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Oscar Pistorius granted bail

Pistorius' family and supporters cheered in the court after the athlete was released on bail. The prosecution vehemently opposed bail to Chief Magistrate Desmond Nair in a case that has transfixed South Africans and brought international media attention to the nation's justice system and police capabilities. Pistorius is charged with one count of premeditated murder in the Feb. 14 killing of Reeva Steenkamp. He says he accidentally shot her, thinking she was a dangerous intruder inside his home, lurking in a toilet stall off his bedroom. Pistorius' hands trembled as he said “good morning, your worship” as the session began in Magistrate's Court in Pretoria, South Africa's capital. For the first time in the hearing, two representatives of the Steenkamp family were present in court, sitting behind and to the left of Pistorius in the public gallery. Prosecutor Gerrie Nel called Pistorius' version that he shot Steenkamp accidentally improbable and argued that Pistorius did not have to have planned the killing for days in advance for it to be premediated. “He planned it that night when she [Steenkamp] locked herself in [the toilet],” Nel said in response to a question from the magistrate on why Pistorius hadn't staged a break-in at his home to make his story look more believable. “The fact that we have only one survivor of that tragic night is difficult for the state.”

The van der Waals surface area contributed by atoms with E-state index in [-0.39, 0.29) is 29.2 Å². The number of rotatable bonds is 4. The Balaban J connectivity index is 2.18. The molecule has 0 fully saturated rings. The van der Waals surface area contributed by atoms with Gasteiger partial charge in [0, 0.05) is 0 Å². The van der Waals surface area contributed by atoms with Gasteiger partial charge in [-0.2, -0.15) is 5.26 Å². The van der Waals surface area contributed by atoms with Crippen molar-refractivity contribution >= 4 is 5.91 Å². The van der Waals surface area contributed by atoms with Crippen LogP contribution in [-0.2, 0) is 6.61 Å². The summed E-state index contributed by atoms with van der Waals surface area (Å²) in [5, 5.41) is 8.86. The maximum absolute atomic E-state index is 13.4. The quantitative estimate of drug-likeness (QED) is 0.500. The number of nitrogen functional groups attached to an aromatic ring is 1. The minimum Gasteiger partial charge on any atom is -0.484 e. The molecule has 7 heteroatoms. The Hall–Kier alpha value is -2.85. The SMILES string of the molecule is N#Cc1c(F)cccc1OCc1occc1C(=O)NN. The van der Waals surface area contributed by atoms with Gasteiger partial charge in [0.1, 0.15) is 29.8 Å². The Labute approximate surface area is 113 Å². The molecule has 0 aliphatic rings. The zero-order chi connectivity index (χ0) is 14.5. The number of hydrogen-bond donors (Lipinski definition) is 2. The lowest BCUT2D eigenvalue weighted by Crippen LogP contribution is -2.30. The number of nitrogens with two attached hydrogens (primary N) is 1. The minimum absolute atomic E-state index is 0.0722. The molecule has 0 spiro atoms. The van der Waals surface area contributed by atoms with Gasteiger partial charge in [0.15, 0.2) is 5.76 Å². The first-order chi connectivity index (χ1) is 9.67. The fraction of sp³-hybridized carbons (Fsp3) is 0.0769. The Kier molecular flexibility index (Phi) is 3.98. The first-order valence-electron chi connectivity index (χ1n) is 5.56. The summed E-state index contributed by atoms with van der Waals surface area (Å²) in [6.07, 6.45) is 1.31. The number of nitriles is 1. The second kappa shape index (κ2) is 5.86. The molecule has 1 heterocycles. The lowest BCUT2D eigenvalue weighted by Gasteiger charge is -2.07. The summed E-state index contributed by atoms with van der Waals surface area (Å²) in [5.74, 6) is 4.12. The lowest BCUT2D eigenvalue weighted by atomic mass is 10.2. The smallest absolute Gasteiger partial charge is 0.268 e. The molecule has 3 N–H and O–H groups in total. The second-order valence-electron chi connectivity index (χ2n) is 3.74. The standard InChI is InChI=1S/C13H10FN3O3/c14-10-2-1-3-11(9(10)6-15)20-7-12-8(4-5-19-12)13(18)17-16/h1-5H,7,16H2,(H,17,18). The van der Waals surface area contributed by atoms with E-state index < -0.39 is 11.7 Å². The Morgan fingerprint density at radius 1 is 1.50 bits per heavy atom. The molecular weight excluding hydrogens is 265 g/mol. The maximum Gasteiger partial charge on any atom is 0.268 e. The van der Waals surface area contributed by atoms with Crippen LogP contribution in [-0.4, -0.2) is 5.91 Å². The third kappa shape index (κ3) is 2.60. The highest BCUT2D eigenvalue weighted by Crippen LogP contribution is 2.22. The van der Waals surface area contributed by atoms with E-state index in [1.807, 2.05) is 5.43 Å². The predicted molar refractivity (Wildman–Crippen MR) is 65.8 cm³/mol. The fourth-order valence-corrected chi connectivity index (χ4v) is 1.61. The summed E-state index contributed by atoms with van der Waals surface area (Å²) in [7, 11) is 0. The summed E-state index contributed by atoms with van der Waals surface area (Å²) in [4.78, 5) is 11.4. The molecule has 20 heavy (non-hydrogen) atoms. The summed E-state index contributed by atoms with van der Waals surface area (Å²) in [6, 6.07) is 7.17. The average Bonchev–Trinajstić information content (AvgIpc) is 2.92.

Pistorius' defense lawyer, Barry Roux, brought up culpable homicide as a possible charge for the first time in the case when answering questions from the magistrate.

“He did not want to kill Reeva. He had no intent to kill Reeva,” Roux said as Pistorius began weeping again -- like he has done for much of his bail hearing.

Roux said it was impossible for Pistorius, as famous as he is and with his prostheses, to escape South Africa before trial and bail should be granted.

“Let me tell you how difficult it is for this man to disappear from this world,” Roux said.

Prosecutor Nel earlier countered that everyone, whether disabled or famous or otherwise different from the majority, should be treated equally under the law. Nel noted that WikiLeaks founder Julian Assange is famous but is now holed up in the Ecuadorean Embassy in London to avoid extradition to Sweden to face sex-related charges.

 

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